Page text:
I did. I did. One of the things I.... Just to... We'll talk a little bit about what's in it, but there were some really great Q&A at the end of the video. If you get a chance check it out. But in this video, Adam goes through and talks about the VS code extension for Neo4j. He gives you some details about obviously how to load it. But what's... Some of the highlights for me in leveraging the VS code extension is it allows you to do a number of things. One, it allows you to have direct connect from your IDE to Neo4j. There you can manage multiple connections as well through VS code. And it's also... You were talking earlier about making sure that you keep your Cypher queries tidy. We have the auto completion in the Cypher queries as well, so you've got the coding on it. So if you're missing a closed parent or a bracket or a curly brace is definitely going to help you out with that as well.


Alison Cossette (29:02):

But the big thing for me, as I said, is this ability to go from the IDE actually write your Cypher queries right from there. I know we mentioned earlier parameters, you can see the parameters that are currently loaded as well. And so being able to run those in a familiar environment I just think makes it so easy to just leverage Neo4j in your everyday coding environment. All right, so other upcoming live streams, I especially around Graph Data Science, I recently started a series on LinkedIn called Topics in Graph Data Science where it's a live stream once a week and we cover sometimes technical, sometimes non-technical topics all around Graph, Data, Science.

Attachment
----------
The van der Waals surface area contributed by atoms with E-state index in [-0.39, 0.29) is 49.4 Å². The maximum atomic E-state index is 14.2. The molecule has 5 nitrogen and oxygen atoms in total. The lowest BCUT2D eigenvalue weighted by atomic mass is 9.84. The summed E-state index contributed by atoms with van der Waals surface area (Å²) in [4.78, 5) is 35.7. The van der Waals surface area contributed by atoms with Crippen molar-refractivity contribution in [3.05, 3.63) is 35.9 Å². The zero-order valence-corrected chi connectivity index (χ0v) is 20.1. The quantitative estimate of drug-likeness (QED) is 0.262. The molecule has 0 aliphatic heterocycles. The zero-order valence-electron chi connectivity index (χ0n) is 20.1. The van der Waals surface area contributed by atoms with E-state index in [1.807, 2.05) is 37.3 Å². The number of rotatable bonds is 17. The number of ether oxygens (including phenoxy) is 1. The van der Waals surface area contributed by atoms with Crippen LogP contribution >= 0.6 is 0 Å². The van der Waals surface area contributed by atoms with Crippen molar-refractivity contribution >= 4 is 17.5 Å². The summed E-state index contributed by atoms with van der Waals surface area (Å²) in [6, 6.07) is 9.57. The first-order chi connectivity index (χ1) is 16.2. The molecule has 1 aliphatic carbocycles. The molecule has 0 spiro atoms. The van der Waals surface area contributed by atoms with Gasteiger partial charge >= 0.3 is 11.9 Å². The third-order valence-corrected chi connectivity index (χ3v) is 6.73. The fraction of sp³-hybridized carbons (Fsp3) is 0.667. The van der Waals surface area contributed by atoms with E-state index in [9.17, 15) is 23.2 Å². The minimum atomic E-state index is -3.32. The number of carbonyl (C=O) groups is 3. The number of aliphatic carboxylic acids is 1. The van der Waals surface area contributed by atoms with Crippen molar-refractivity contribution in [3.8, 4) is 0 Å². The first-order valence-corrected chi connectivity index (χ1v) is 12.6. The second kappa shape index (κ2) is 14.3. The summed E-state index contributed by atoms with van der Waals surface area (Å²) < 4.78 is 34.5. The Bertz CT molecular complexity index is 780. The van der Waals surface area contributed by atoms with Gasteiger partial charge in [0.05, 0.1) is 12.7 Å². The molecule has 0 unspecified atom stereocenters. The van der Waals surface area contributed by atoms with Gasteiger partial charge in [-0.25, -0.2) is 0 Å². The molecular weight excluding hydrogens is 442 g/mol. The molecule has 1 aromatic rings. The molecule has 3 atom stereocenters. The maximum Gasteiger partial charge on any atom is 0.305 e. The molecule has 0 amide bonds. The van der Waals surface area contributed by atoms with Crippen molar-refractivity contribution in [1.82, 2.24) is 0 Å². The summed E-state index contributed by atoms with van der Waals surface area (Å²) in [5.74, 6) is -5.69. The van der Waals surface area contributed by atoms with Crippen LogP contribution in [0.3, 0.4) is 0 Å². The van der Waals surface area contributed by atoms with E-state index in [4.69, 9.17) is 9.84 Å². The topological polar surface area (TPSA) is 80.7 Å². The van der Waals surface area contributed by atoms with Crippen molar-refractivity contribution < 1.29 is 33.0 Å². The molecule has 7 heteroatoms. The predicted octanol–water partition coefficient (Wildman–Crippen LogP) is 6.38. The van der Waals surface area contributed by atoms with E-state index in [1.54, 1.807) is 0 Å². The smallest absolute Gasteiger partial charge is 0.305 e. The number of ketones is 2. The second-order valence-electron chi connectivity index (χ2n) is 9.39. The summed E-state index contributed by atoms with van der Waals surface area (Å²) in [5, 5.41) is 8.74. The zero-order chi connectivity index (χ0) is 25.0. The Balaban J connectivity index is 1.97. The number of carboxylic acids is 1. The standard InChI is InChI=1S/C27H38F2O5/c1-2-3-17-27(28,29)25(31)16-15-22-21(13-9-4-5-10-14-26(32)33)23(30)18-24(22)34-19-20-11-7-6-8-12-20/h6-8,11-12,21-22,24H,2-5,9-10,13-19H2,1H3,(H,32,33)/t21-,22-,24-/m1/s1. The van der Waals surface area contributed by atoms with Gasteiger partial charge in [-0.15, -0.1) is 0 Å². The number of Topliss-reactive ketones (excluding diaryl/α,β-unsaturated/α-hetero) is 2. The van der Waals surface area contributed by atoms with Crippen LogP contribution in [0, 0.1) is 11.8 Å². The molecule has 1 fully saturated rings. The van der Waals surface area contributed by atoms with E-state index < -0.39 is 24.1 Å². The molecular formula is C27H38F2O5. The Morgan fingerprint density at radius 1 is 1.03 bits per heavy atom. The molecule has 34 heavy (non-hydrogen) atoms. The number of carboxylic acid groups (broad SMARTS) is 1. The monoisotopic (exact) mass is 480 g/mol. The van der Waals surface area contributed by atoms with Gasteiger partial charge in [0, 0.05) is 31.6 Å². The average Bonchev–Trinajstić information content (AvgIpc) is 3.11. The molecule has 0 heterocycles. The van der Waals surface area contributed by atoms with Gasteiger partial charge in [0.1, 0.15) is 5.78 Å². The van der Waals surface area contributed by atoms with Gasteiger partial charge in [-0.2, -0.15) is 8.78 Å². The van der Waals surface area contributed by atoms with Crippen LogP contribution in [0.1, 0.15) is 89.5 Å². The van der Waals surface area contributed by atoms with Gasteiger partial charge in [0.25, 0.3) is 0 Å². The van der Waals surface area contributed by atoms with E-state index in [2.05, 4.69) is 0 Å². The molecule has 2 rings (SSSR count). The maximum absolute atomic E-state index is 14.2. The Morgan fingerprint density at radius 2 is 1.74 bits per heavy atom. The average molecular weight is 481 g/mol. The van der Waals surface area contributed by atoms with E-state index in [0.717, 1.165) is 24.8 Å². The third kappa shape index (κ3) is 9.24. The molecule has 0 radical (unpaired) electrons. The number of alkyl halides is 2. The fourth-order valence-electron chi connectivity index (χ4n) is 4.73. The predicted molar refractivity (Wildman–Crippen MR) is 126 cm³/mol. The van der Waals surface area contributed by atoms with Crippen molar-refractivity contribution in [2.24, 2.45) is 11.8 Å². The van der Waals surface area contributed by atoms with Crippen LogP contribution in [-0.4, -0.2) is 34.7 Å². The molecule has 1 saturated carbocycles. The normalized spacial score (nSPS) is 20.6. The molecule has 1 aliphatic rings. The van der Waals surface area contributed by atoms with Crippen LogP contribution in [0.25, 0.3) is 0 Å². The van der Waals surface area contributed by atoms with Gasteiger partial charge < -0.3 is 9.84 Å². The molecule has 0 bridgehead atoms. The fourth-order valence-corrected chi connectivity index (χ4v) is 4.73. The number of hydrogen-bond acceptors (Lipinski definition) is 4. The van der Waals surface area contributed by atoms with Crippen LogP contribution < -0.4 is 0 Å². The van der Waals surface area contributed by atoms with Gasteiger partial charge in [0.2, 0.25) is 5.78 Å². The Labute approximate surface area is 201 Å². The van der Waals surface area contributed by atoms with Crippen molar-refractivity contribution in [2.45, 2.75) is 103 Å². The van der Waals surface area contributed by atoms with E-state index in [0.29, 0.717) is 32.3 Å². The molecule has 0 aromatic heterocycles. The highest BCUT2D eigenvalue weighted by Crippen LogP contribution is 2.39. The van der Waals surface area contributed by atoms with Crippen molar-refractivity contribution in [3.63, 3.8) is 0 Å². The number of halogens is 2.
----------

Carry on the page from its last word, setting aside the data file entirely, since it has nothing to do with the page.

Alison Cossette (29:46):

It's been going pretty well. And one of the things that came up is in the lectures I'm able to give you an understanding of some of the algorithms, what is the math and the methodology under the algorithm. And then additionally, I am now just launching the topics in Graph Data Science workshop, which is the companion series. So if in topics in Graph Data Science, it's a technical talk that week, there will also be a live workshop where you'll be provided a Jupyter Notebook and we can help you set up with your Neo4j instance. Before that you can come to the workshop and we actually work through, get our hands dirty, run the algorithms, talk through some of the aspects that we talked about in theory. And the first one that we had was about community detection, so that was our first workshop. All of those are recorded and available along with the companion notebook, so we're excited about that. And that's what's coming up in topics. And Graph Data Science.